What is liquid? A liquid is a nearly incompressible fluid that adapts to its container’s shape while maintaining a (nearly) fixed volume regardless of pressure. It is thus one of the four basic states of matter (the others being solid, gas, and plasma) and the only one having a definite volume but no fixed shape. A liquid is made up of small vibrating matter components, such as atoms, that are bound together by inter-molecular connections.
A liquid, like a gas, can flow and acquire the shape of a vessel. Although most liquids are resistant to compression, others can be compressed. A liquid, unlike a gas, does not disperse to cover all of the spaces in a container and maintains a relatively constant density. Surface tension is a characteristic of the liquid state that causes wetting phenomena. Water is the primary liquid on the planet.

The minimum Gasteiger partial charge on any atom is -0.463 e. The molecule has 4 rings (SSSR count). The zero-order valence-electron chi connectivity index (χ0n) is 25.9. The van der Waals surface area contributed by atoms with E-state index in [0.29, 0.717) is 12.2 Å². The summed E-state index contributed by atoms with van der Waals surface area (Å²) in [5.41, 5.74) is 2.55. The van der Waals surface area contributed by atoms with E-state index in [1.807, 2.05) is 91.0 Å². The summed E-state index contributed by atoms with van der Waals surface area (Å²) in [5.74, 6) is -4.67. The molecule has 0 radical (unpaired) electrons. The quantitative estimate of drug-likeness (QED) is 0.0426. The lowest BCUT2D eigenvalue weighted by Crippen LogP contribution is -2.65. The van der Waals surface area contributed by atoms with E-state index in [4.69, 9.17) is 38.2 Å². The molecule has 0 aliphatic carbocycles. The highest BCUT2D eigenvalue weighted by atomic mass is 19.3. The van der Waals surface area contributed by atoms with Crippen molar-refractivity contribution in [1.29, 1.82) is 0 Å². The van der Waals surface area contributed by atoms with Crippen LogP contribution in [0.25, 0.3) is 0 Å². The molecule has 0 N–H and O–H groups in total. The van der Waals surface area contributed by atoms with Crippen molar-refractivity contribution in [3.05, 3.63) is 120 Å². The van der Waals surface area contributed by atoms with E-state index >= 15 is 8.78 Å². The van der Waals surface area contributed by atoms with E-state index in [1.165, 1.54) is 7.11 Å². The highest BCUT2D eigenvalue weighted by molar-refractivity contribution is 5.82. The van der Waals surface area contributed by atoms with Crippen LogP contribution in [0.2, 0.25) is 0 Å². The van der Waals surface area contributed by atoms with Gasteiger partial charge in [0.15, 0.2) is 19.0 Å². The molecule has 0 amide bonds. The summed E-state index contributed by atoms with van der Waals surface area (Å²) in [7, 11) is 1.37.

A liquid’s density is usually close to that of a solid and significantly higher than that of a gas. Be a result, both liquid and solid are referred to as crystalline materials. Liquids and gases, on the other hand, are both referred to as fluids since they have the potential to flow. Although liquid water is ubiquitous on Earth, it is the least frequent form of matter in the known universe due to the fact that liquids require a relatively limited temperature/pressure range to exist. The majority of known stuff in the cosmos is in the form of gaseous interstellar clouds or plasma from within stars (with remnants of visible solid matter).